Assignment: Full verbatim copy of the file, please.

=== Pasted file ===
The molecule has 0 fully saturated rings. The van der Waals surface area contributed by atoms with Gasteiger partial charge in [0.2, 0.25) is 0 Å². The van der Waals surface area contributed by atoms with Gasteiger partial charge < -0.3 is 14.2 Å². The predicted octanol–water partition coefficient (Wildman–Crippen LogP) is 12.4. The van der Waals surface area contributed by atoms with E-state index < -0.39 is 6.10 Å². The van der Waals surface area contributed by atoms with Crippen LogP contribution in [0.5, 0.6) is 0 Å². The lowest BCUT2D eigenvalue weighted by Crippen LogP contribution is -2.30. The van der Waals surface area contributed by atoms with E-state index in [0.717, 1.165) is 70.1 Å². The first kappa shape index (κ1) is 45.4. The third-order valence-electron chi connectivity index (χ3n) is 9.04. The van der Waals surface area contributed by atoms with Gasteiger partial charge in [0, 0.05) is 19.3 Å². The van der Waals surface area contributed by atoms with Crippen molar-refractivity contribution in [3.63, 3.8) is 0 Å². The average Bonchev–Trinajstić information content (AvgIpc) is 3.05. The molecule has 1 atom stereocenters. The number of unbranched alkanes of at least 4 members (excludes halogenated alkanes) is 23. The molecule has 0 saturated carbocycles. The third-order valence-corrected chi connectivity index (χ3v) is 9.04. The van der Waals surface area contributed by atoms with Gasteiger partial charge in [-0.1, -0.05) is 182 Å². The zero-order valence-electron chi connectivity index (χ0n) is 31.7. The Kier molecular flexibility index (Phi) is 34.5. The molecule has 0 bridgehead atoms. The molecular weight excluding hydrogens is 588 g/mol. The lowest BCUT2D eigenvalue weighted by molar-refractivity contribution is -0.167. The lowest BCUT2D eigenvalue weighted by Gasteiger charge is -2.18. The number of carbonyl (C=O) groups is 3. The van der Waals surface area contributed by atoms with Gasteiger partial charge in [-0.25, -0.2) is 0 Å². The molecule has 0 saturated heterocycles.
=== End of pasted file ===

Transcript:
The molecule has 0 fully saturated rings. The van der Waals surface area contributed by atoms with Gasteiger partial charge in [0.2, 0.25) is 0 Å². The van der Waals surface area contributed by atoms with Gasteiger partial charge < -0.3 is 14.2 Å². The predicted octanol–water partition coefficient (Wildman–Crippen LogP) is 12.4. The van der Waals surface area contributed by atoms with E-state index < -0.39 is 6.10 Å². The van der Waals surface area contributed by atoms with Crippen LogP contribution in [0.5, 0.6) is 0 Å². The lowest BCUT2D eigenvalue weighted by Crippen LogP contribution is -2.30. The van der Waals surface area contributed by atoms with E-state index in [0.717, 1.165) is 70.1 Å². The first kappa shape index (κ1) is 45.4. The third-order valence-electron chi connectivity index (χ3n) is 9.04. The van der Waals surface area contributed by atoms with Gasteiger partial charge in [0, 0.05) is 19.3 Å². The van der Waals surface area contributed by atoms with Crippen molar-refractivity contribution in [3.63, 3.8) is 0 Å². The average Bonchev–Trinajstić information content (AvgIpc) is 3.05. The molecule has 1 atom stereocenters. The number of unbranched alkanes of at least 4 members (excludes halogenated alkanes) is 23. The molecule has 0 saturated carbocycles. The third-order valence-corrected chi connectivity index (χ3v) is 9.04. The van der Waals surface area contributed by atoms with Gasteiger partial charge in [-0.1, -0.05) is 182 Å². The zero-order valence-electron chi connectivity index (χ0n) is 31.7. The Kier molecular flexibility index (Phi) is 34.5. The molecule has 0 bridgehead atoms. The molecular weight excluding hydrogens is 588 g/mol. The lowest BCUT2D eigenvalue weighted by molar-refractivity contribution is -0.167. The lowest BCUT2D eigenvalue weighted by Gasteiger charge is -2.18. The number of carbonyl (C=O) groups is 3. The van der Waals surface area contributed by atoms with Gasteiger partial charge in [-0.25, -0.2) is 0 Å². The molecule has 0 saturated heterocycles.